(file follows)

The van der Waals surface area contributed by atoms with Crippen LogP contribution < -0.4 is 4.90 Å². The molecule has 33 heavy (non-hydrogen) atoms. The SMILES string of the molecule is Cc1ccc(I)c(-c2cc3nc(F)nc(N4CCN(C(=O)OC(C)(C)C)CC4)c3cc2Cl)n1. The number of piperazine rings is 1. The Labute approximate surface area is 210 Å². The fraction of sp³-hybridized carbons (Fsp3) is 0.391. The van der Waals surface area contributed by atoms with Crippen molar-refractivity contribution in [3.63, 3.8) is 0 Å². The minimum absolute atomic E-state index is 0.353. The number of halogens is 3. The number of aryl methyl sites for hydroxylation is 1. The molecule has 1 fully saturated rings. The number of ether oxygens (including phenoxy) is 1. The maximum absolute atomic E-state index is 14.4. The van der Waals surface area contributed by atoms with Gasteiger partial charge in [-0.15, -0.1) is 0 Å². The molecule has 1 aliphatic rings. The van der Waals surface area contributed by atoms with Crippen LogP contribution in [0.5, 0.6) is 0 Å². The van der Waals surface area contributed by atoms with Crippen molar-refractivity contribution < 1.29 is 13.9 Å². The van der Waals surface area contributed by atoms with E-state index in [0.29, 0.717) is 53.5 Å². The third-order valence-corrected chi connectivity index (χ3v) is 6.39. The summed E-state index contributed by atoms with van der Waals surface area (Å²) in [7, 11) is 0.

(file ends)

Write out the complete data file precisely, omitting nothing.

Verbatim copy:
The van der Waals surface area contributed by atoms with Crippen LogP contribution < -0.4 is 4.90 Å². The molecule has 33 heavy (non-hydrogen) atoms. The SMILES string of the molecule is Cc1ccc(I)c(-c2cc3nc(F)nc(N4CCN(C(=O)OC(C)(C)C)CC4)c3cc2Cl)n1. The number of piperazine rings is 1. The Labute approximate surface area is 210 Å². The fraction of sp³-hybridized carbons (Fsp3) is 0.391. The van der Waals surface area contributed by atoms with Crippen molar-refractivity contribution in [3.63, 3.8) is 0 Å². The minimum absolute atomic E-state index is 0.353. The number of halogens is 3. The number of aryl methyl sites for hydroxylation is 1. The molecule has 1 fully saturated rings. The number of ether oxygens (including phenoxy) is 1. The maximum absolute atomic E-state index is 14.4. The van der Waals surface area contributed by atoms with Gasteiger partial charge in [-0.15, -0.1) is 0 Å². The molecule has 1 aliphatic rings. The van der Waals surface area contributed by atoms with Crippen LogP contribution in [0.5, 0.6) is 0 Å². The van der Waals surface area contributed by atoms with Crippen molar-refractivity contribution < 1.29 is 13.9 Å². The van der Waals surface area contributed by atoms with E-state index in [0.29, 0.717) is 53.5 Å². The third-order valence-corrected chi connectivity index (χ3v) is 6.39. The summed E-state index contributed by atoms with van der Waals surface area (Å²) in [7, 11) is 0.